Extreme wintry conditions can literally leave your customers out in the cold. With the right tools and preventive measures, you can thaw the impact of severe snow and ice on your network health and ultimately, your customers. Minimize outages by proactively surfacing vulnerable areas, simulating winter storm conditions and identifying the fastest, safest path to power restoration using a digital network model that will help you keep your network humming in any scenario.
- Simulate wintry weather to see where snow and ice is most likely to accumulate and cause structural damage to assets or lower line temperatures enough to freeze power supply
- Understand how a cascading pole failure scenario will play out based on accumulation so you can pre-empt situational awareness and stay a step ahead of equipment damage and outages
- Get the power flowing again as soon as is safely possible and apply learnings to the next coldsnap in the forecast so you can continuously improve reliability
Shield your network from snow and ice
Identify where snow and ice will be troublesome
Pinpoint where snow and ice are most likely to be problematic by testing asset characteristics such as span length and tension and weather conditions such as snowfall and ice accumulation across different elevations in your network. Use your digital network model to simulate asset behaviors and weather conditions to predict where equipment damage, power outages, and treacherous conditions for your team and community are most likely. Take steps to prevent danger and damage before they occur, and understand what kinds of grid hardening initiatives are best suited to the nuances of your network.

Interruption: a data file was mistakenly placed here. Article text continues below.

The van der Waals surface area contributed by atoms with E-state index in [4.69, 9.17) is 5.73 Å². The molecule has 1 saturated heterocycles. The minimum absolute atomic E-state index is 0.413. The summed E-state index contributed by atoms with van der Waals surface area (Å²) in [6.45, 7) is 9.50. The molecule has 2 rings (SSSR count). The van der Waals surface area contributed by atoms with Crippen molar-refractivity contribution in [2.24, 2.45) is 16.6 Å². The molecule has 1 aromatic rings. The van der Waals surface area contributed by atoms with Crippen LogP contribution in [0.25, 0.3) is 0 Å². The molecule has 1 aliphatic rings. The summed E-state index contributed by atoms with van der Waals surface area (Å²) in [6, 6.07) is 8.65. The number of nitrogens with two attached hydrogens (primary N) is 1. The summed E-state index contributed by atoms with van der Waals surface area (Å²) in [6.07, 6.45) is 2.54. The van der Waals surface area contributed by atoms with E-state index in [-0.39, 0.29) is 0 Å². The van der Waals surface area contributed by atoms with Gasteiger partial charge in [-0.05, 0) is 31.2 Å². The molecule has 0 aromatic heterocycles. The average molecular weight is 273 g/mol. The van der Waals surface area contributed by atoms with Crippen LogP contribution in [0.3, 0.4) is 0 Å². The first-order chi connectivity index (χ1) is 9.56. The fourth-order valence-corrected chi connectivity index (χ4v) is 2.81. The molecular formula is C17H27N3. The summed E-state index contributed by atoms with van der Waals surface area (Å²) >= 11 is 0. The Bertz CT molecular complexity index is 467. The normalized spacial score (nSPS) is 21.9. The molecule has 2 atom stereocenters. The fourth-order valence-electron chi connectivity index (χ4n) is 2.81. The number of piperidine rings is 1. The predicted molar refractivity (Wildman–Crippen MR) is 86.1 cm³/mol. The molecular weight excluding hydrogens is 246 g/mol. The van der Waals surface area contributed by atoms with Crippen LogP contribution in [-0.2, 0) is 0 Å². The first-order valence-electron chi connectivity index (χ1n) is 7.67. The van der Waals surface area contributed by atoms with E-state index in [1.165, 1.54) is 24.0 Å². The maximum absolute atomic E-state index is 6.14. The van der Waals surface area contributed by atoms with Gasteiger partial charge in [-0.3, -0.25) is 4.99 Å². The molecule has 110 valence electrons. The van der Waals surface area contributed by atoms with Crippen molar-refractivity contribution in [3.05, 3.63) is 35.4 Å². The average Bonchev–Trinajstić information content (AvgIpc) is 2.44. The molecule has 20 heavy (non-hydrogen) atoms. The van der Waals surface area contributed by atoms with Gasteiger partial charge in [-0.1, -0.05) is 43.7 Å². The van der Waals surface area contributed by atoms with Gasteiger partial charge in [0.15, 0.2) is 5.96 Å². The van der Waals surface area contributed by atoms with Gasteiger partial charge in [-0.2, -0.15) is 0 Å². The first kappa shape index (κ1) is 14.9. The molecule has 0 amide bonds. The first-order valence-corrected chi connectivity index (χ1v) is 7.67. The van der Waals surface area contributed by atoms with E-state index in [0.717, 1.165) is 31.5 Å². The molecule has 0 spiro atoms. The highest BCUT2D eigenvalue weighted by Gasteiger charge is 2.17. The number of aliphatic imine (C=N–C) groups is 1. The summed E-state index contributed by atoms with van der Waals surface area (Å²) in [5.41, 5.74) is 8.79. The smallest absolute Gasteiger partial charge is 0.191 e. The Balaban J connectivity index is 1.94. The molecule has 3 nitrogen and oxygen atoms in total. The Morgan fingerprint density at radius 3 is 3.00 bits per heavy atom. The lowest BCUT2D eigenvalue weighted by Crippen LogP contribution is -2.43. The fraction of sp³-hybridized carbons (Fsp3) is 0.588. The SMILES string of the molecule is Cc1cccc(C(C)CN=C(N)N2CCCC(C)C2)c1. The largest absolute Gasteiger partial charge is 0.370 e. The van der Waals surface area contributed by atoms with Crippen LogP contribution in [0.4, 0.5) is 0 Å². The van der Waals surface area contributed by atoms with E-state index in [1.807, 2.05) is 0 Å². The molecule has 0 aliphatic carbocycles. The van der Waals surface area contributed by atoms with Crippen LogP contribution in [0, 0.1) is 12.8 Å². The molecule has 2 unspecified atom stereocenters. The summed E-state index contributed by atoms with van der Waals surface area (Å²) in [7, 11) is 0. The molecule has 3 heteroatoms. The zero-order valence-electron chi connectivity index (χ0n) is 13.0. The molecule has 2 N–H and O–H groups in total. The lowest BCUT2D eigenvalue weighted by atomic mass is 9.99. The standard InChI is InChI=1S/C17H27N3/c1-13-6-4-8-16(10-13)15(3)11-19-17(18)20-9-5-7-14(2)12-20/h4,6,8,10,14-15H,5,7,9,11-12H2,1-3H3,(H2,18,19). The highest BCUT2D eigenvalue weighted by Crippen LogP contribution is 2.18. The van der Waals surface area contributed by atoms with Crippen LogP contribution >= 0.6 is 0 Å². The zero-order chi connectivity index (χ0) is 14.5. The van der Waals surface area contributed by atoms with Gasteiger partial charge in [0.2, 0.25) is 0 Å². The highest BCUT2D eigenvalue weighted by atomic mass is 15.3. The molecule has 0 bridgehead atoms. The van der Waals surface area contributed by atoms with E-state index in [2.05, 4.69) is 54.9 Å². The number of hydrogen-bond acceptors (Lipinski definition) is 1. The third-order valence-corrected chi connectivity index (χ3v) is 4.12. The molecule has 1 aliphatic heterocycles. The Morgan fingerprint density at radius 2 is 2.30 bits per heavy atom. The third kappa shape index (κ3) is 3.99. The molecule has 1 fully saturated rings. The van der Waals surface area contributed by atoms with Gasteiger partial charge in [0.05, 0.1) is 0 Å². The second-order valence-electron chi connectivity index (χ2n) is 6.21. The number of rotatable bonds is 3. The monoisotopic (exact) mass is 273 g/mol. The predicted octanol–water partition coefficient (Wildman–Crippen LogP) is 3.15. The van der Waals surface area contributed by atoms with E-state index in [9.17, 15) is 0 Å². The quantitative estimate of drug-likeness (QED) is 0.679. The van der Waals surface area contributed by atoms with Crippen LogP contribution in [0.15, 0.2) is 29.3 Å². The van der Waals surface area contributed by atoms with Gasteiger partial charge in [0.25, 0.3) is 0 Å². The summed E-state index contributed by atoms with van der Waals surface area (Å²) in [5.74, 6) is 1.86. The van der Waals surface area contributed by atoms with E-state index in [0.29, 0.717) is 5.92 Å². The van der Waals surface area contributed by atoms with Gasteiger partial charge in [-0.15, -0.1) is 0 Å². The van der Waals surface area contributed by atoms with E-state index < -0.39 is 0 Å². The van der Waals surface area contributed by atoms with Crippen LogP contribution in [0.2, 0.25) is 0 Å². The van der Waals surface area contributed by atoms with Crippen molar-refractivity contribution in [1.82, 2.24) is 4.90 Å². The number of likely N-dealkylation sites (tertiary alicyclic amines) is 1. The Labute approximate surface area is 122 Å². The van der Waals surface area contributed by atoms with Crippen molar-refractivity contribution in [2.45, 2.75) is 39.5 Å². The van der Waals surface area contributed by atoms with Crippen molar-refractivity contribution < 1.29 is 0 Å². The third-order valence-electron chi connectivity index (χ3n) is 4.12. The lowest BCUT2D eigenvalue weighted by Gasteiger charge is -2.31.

Know where to direct your attention next
Know exactly where the snow is piling up and where ice is forming, and how your network is most likely to respond — whether it’s an outage due to cascading pole failure or line temperature. Maintain situational awareness as winter storms progress so that you can continually assess the damage and impending risks and won’t miss a beat when it’s time to mobilize recovery efforts. Keep emergency response crews, field teams, and local agencies on the same page about what’s happening, where, and what you can expect next.
Heat up your network as fast as possible
Reduce the time to safely get the power back on for as many customers as possible. Especially where snow accumulation levels are high, prioritize repairs and power restoration based on the areas your field teams can physically access. Use your digital network model to pull a data-driven snapshot of damage incurred so that you can accelerate the path to restoration, repair, and recovery.
Where should I send my de-icing crew first?
Where will ice accumulation cause poles to fail if the temperature drops another 10 degrees?
How much does the wind speed have to pick up for my lines to freeze?
Insulate your network from the safety risks and equipment damage snow and ice bring —
Talk to us about how.